Helen Manthei walked out of the Redwood Valley Middle School sixth-grade pod this past Wednesday afternoon for the last time as a full-time teacher.
As of Oct. 4, Manthei is retired.
“I’m ready,” said Manthei, adding it is time for a young generation of educators to be given the chance to work with students.
Manthei began her teaching career in the Danube School District in 1974 as a third- and fourth-grade teacher.
“Not many people know that I also coached B-squad basketball, even though I really didn’t know anything about it,” Manthei said with a smile.
After serving there until 1978, Manthei experienced the realities of cuts in education and moved to Ellendale where she spent 11 years teaching everything from second through sixth grade. It was in 1989 when Manthei made a return journey to the area and began working in the Redwood Area School District.
“In the summer of 1989 I visited the school and told them I was available to do whatever they wanted,” said Manthei.
So, she started as a study hall monitor and worked with the school’s gifted and talented program. That, she said, was at the old Lincoln school. The following year, as the number of students in the district began to grow, a decision was made to add a fifth section at the third-grade level, and Manthei was offered that job teaching at Reede Gray Elementary School.
Since then, Manthei has served in various capacities from second grade all the way up to seventh grade.
“I never really minded the changes,” said Manthei, adding she learned a lot about herself and about the kids along the way.
Having been in the younger and older grades at different times in her career, Manthei said she was given the rare privilege of seeing some of the same students – feeling blessed to interact with them at different stages of their lives.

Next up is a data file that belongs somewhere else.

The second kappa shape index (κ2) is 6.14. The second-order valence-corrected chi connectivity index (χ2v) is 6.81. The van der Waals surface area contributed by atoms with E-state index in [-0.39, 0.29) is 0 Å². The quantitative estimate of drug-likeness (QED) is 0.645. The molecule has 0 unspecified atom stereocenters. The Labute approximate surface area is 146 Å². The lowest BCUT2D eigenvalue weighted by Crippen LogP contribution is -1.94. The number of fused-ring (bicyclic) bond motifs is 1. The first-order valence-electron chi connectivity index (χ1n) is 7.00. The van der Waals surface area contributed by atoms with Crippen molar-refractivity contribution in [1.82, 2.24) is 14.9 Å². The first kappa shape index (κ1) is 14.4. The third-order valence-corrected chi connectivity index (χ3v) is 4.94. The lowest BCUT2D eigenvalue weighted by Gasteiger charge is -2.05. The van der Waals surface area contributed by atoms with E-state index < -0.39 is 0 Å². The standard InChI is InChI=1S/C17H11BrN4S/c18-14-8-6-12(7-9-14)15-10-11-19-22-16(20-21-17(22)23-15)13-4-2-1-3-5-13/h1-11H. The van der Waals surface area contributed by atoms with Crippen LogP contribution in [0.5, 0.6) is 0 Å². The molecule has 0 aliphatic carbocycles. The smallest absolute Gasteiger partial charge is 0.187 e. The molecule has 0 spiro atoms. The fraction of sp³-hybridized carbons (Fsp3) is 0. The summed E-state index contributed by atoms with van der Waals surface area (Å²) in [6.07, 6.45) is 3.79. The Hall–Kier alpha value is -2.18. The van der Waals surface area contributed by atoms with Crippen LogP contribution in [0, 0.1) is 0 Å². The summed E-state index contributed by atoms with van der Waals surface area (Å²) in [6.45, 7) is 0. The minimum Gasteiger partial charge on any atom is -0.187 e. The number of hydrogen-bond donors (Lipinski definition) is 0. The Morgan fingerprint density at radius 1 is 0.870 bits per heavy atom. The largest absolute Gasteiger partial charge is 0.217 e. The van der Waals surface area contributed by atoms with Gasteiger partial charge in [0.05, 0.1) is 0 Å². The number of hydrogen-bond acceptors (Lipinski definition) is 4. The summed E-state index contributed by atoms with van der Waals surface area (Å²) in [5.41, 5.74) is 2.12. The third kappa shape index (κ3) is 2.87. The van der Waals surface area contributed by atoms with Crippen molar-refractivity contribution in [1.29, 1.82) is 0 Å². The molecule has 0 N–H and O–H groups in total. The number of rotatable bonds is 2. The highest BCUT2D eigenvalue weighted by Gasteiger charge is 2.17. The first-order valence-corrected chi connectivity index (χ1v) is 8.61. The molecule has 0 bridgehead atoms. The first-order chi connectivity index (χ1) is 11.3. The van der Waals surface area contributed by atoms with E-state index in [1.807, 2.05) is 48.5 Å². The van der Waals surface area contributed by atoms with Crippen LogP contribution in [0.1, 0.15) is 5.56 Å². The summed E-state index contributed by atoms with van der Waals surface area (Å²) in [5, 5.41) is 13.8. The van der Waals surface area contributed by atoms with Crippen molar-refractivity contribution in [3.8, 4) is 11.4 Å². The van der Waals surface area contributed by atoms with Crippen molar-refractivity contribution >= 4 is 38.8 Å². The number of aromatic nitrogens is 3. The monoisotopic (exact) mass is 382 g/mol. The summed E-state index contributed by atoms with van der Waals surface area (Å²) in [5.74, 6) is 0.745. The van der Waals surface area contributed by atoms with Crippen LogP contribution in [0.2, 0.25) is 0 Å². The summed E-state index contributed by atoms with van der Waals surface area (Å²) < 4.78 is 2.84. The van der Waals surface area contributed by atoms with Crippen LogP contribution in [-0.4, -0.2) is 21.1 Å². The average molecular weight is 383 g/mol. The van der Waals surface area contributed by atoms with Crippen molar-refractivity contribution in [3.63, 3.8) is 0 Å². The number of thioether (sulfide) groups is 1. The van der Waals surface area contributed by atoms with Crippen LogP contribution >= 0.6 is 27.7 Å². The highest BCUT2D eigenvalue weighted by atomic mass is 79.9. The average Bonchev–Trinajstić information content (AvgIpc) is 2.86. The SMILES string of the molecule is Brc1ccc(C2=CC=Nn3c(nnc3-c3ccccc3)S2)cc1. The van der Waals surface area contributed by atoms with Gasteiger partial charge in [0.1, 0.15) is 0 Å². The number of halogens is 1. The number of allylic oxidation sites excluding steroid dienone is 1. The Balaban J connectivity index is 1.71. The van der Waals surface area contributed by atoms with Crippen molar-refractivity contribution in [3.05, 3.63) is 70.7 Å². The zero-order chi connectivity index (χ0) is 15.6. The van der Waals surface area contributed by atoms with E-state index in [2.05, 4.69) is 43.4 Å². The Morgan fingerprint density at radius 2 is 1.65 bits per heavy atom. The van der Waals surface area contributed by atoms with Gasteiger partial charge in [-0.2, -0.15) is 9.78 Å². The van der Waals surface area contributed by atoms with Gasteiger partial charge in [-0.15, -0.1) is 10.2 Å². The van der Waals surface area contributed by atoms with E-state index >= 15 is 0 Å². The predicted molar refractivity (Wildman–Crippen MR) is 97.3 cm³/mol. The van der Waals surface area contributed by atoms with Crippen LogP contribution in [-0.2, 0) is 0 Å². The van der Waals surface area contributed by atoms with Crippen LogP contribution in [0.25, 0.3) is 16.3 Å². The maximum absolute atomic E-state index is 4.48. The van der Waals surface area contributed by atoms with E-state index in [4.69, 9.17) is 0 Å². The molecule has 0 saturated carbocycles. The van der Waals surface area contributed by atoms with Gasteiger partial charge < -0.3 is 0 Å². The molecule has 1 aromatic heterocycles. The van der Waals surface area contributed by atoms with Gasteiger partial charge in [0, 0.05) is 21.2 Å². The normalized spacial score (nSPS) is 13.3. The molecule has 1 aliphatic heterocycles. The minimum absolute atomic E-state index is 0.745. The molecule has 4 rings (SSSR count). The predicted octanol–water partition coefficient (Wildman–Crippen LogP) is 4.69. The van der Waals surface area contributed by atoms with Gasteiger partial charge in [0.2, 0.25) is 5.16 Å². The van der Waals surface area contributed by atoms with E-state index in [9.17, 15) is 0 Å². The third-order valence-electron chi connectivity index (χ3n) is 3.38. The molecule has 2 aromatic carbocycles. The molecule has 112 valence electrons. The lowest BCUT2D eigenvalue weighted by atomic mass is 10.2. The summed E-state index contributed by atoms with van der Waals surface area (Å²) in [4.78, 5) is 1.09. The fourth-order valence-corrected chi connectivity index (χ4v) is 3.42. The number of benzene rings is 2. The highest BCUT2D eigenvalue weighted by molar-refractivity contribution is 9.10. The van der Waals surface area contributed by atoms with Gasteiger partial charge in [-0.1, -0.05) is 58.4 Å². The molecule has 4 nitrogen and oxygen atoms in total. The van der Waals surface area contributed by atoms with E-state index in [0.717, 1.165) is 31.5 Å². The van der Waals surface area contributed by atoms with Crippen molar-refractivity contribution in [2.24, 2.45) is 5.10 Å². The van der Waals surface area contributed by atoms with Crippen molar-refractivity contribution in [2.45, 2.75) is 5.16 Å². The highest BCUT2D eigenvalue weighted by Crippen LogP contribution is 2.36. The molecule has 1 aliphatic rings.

“That was a lot of fun for me,” she said.
Originally from Red Wing, Manthei earned her teaching degree from St. Cloud State.
“My sister was a teacher, and so I guess I just followed in her footsteps,” said Manthei. “In those days there were not many opportunities for women. It was either be a teacher or a secretary.”
Recognizing the fact that she enjoyed kids led to her final decision to become an educator, and that love for students kept her in teaching for 43 years. Manthei said she also enjoyed the camaraderie she experienced as an educator working with some there great teachers along the way.
“I loved to work with my colleagues here over the years,” said Manthei, adding those friendships she has developed and that interaction in the education setting is something she is going to miss.
While Manthei is officially retired, she has no intention of completely shutting the door on education, as she plans to serve as a substitute teacher. The good news, she added, is in that role she can pick and choose when and where she works.
Of course, Manthei added, she plans to stay home this fall and help her husband with the farming. Manthei said she has appreciated the chance she has had to work with so many kids over the years.
“I want to thank all of the parents for letting me mold their kids’s lives,” said Manthei, adding she doesn’t think the parents receive enough thanks for their willingness to send their children to school.
Manthei added she knows she has been involved in the lives of many students and looks forward to seeing them in the future. However, she said, even though they might recognize her she might not know who every student is.
“Just let me know who you are,” she said.
Although she has reached retirement age, Manthei said she doesn’t feel old and still has plans to do a lot of traveling and work in her garden.